A: My problem with local officiating is multi-faceted. Fundamentally, I dislike the inconsistency. Some guys follow the rules verbatim and call every, single hand check and every, single little bit of contact. Others realize that they’re not being paid by the hour and thus don’t call anything, which often makes for a game that more closely resembles rugby than basketball. That’s a problem. The second problem I have is well-documented, and it revolves around their pay raise. I think that in business, one gets a larger salary when he/she proves worthy of that larger salary. I think the blanket pay raise all officials got is a sham, and now that we’re a full year into the process, I’m more confident than ever in that statement. When asking for a raise, officials said the low pay was why quality was bad, and by increasing pay, more qualified candidates would step forward. But guess what? Numbers are actually way down – lower than ever before. Local teams see the same few guys over and over and over again, and the quality isn’t any better than it was before, despite the labor now being more expensive. The raise should have rewarded those officials who graded out the highest. The way it was done was in poor form and with bad logic.
Q: I asked this a month ago. I’ll ask again. Will any local team make the Top 28? (Asked by Pat Brunet)
A: I think so. We have too many higher-seeded teams to get completely shut out. In girls’ basketball, South Lafourche, Ellender, E.D. White and Houma Christian all have very real shots to make it happen. On the boys’ side, H.L. Bourgeois, Central Lafourche, Terrebonne and Ellender can all compete at the highest level, as well. Between those eight teams, I don’t see a scenario where they all get shut out of the semifinals. I think we will be covering prep basketball for several more weeks.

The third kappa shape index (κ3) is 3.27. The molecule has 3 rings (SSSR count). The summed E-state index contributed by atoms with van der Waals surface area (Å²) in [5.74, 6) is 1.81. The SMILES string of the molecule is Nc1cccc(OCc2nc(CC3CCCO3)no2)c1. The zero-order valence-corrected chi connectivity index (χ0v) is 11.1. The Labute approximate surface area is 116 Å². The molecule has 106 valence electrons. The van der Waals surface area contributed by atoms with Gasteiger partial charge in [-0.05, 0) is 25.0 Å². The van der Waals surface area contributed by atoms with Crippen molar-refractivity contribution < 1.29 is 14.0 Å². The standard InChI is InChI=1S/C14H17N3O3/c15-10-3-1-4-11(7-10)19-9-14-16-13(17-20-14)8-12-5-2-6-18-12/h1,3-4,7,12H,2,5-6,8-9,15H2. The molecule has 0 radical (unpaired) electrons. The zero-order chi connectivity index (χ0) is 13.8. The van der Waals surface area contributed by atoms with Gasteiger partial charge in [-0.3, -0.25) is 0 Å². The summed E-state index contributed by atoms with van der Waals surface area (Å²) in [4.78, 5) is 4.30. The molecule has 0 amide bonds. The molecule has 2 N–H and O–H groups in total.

Q: You’re a youth sports coach. I want to be soon. What tip would you give me? (Asked by Tricia)
A: I’d tell you to work as hard, be patient and have fun. Kids are awesome treasures, and I thoroughly enjoy being around the group of 12 that I’m currently working with. We work hard, and we focus all of our energies on the floor on getting better and making progression. But off the floor, we’re a big, happy family and everyone loves everyone else. It’s a great thrill, and I’d strongly encourage you to cash in that ambition and coach a team next year!
Q: Johnny Jones is toast. Who will replace him? (Asked by HoldThatTiger)
A: I know who I want, but I have very little faith in buffoon athletic director Joe Alleva’s ability to get him. I want Rick Stansbury, and I think he is exactly the guy who can give the LSU basketball program the life and energy it so desperately needs. But Stansbury isn’t cheap, and he will cost a pretty penny for a Tigers basketball program that is pretty cheap.
Q: WrestleMania is coming up. What are you most excited for? (Asked by Adam Moore)
A: I am most excited to see what happens with Samoa Joe, Seth Rollins and Triple H. Before Rollins got hurt, I was fascinated by the possibilities of that match, because Rollins is the one guy who could carry Triple H through a quality match at his age. But now that he’s hurt and will maybe miss the show, I’m curious to see how it will all shake out. •
Follow Casey on Twitter for more.